We The People
Now that the Democratic National Convention is over, maybe I can get some rest. I’ve been riveted to the TV these last four nights and the hope I feel is palpable. The differences between the DNC and the RNC all boiled down to one theme for me: do I choose fear or love?
We live in the greatest country on earth and it is not an overblown sense of importance or hyperbole that causes me to say it. I believe it. Even when America is at her worst, bullying, beating, and bruising each other raw over issues of race, economics, who we can love, and whether a woman is fit to be a marine, or president (!), we are still trying to improve, moving forward, engaging in the dialogue, and working at reinventing ourselves to get to the next level of well-being even when it seems as though we are hopelessly far from that goal. The reason? Our democracy is a government “of the people, by the people, and for the people” to quote Lincoln’s Gettysburg Address, and since that speech in November 1863, America has been doing her darnedest to assure that such a government “shall not perish from the earth.” If the bloodiest civil conflict in American history couldn’t tear our political fabric apart then neither will the hackers, the haters, the Citizens United crowd, or even our own government who has at times justified spying from within in the name of assuring no terror from without.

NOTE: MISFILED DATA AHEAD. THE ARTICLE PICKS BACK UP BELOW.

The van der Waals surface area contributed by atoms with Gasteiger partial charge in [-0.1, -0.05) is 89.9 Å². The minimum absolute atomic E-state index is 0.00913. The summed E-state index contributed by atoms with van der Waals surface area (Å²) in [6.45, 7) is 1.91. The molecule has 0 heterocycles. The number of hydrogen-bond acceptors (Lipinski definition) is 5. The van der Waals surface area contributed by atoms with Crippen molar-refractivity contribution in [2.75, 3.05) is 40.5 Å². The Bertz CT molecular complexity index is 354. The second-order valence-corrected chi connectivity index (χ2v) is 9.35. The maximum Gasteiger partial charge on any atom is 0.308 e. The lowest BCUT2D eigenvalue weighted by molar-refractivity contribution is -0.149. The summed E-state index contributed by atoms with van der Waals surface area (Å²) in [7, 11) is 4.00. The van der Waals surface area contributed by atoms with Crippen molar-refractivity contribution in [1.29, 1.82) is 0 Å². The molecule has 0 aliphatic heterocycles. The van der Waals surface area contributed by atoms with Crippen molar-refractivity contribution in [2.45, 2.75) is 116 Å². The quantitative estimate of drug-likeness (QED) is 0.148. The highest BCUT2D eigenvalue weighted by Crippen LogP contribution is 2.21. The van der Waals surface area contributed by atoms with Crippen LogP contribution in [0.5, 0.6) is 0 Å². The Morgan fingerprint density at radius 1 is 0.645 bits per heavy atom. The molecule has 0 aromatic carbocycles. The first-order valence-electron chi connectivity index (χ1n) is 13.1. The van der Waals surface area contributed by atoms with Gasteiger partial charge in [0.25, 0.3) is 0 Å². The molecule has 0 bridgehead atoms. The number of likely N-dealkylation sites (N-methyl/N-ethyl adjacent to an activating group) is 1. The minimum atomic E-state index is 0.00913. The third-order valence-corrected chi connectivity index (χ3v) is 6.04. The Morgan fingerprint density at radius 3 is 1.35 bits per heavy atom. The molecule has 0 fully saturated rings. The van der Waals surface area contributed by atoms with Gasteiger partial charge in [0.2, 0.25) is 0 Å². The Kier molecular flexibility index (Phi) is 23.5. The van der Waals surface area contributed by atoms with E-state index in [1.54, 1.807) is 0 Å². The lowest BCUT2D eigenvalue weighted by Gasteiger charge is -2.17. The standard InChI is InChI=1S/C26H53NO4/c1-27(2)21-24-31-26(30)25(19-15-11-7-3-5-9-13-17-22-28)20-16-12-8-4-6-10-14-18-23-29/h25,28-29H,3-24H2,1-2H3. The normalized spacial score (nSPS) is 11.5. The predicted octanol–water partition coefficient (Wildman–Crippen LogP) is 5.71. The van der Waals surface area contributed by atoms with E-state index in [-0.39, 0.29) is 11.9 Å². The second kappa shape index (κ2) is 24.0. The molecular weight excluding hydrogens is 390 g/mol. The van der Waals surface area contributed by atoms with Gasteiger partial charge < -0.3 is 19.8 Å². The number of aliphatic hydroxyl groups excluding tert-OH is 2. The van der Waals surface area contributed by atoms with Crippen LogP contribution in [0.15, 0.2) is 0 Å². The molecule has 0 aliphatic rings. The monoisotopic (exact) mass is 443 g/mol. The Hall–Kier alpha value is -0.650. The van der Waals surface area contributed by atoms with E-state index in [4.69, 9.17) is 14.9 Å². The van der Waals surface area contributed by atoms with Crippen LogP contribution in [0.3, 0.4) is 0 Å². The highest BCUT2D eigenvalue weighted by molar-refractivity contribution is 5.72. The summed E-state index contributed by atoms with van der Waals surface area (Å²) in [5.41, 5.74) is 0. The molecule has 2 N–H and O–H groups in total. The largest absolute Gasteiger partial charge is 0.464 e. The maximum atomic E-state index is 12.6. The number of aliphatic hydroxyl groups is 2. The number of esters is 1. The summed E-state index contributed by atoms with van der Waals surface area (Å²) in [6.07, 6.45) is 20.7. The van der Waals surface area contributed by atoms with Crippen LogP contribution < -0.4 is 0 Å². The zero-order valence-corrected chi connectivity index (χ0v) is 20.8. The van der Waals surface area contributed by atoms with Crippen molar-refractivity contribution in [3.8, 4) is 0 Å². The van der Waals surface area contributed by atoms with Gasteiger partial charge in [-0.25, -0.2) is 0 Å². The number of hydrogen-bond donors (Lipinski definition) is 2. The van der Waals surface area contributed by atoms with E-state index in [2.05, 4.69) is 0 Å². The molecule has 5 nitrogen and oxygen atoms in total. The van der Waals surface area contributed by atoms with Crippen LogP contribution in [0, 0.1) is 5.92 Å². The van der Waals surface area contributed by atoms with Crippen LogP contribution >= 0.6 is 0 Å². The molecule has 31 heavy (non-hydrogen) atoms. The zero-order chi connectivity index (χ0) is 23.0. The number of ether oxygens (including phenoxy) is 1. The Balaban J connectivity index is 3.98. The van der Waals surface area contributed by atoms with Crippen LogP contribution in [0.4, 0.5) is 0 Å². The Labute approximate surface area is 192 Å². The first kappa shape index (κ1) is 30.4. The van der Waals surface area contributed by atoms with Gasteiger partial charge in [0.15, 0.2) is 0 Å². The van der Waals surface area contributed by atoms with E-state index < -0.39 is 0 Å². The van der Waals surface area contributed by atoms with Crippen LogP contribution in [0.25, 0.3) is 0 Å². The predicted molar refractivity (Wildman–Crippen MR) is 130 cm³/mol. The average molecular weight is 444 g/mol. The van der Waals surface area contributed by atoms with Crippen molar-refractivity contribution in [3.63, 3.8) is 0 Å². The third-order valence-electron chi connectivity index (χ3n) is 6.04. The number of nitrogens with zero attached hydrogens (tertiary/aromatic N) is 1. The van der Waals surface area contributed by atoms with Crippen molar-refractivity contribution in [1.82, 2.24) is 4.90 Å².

We make decisions as a nation through our elected representatives. We are a government of individuals that form a conscious collective. In this system, we speak our minds and if we get others to speak with us, change happens, and if we speak alone, we still get to talk. It doesn’t happen like this anywhere else, people. The Constitution starts with “We the People…” and it keeps getting better from there. Even forward thinkers cannot always see the endgame. While the framers were brilliant and brave, they had no idea what the future would look like, but they sure left us a blueprint for navigating it. Their legacy, and our gift, was the living, breathing document that would grow with the times and change with the majority will of the people.
The United States didn’t “invent” the concept of democracy and “We the People” have always had our differences. Every brick of this social experiment we call the United States was built on dialogue and compromise. Athens may have been the birthplace of Democracy, but we saw Her to adulthood. When the framers signed the Declaration of Independence, declaring the “self-evident” truths that all men are created equal, they went the Athenians one better. Now we have our first woman running as a presidential candidate for the Democratic party. It’s unprecedented and exciting and history-making and challenging. Here we go again.